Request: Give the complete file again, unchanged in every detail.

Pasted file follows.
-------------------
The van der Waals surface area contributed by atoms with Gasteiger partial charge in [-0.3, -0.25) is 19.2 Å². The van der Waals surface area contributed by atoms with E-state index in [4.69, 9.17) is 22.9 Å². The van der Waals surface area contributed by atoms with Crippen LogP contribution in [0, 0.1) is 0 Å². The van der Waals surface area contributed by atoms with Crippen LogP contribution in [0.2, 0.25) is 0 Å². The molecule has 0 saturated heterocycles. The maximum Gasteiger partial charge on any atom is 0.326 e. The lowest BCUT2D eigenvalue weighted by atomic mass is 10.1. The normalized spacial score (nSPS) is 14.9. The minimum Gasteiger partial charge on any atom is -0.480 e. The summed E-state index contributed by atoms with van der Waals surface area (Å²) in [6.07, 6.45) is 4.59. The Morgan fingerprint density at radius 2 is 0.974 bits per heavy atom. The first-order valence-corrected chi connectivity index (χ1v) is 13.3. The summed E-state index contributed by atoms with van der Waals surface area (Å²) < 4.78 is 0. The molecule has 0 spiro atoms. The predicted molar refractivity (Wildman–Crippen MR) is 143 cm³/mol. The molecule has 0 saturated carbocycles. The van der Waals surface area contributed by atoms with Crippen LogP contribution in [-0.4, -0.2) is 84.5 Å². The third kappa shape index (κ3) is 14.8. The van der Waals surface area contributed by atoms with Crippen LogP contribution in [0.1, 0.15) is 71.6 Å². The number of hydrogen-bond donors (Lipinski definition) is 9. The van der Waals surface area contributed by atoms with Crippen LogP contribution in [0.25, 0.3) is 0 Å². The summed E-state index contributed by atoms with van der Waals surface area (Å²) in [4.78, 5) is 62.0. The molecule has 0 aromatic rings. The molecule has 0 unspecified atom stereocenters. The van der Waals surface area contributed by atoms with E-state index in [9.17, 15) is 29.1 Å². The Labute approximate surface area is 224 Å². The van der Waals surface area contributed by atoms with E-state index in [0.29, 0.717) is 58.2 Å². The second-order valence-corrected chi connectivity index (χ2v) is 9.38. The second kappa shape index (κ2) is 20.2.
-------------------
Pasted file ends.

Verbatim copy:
The van der Waals surface area contributed by atoms with Gasteiger partial charge in [-0.3, -0.25) is 19.2 Å². The van der Waals surface area contributed by atoms with E-state index in [4.69, 9.17) is 22.9 Å². The van der Waals surface area contributed by atoms with Crippen LogP contribution in [0, 0.1) is 0 Å². The van der Waals surface area contributed by atoms with Crippen LogP contribution in [0.2, 0.25) is 0 Å². The molecule has 0 saturated heterocycles. The maximum Gasteiger partial charge on any atom is 0.326 e. The lowest BCUT2D eigenvalue weighted by atomic mass is 10.1. The normalized spacial score (nSPS) is 14.9. The minimum Gasteiger partial charge on any atom is -0.480 e. The summed E-state index contributed by atoms with van der Waals surface area (Å²) in [6.07, 6.45) is 4.59. The Morgan fingerprint density at radius 2 is 0.974 bits per heavy atom. The first-order valence-corrected chi connectivity index (χ1v) is 13.3. The summed E-state index contributed by atoms with van der Waals surface area (Å²) < 4.78 is 0. The molecule has 0 spiro atoms. The predicted molar refractivity (Wildman–Crippen MR) is 143 cm³/mol. The molecule has 0 saturated carbocycles. The van der Waals surface area contributed by atoms with Crippen LogP contribution in [-0.4, -0.2) is 84.5 Å². The third kappa shape index (κ3) is 14.8. The van der Waals surface area contributed by atoms with Crippen LogP contribution in [0.1, 0.15) is 71.6 Å². The number of hydrogen-bond donors (Lipinski definition) is 9. The van der Waals surface area contributed by atoms with Crippen LogP contribution in [0.25, 0.3) is 0 Å². The summed E-state index contributed by atoms with van der Waals surface area (Å²) in [4.78, 5) is 62.0. The molecule has 0 aromatic rings. The molecule has 0 unspecified atom stereocenters. The van der Waals surface area contributed by atoms with E-state index in [9.17, 15) is 29.1 Å². The Labute approximate surface area is 224 Å². The van der Waals surface area contributed by atoms with E-state index in [0.29, 0.717) is 58.2 Å². The second-order valence-corrected chi connectivity index (χ2v) is 9.38. The second kappa shape index (κ2) is 20.2.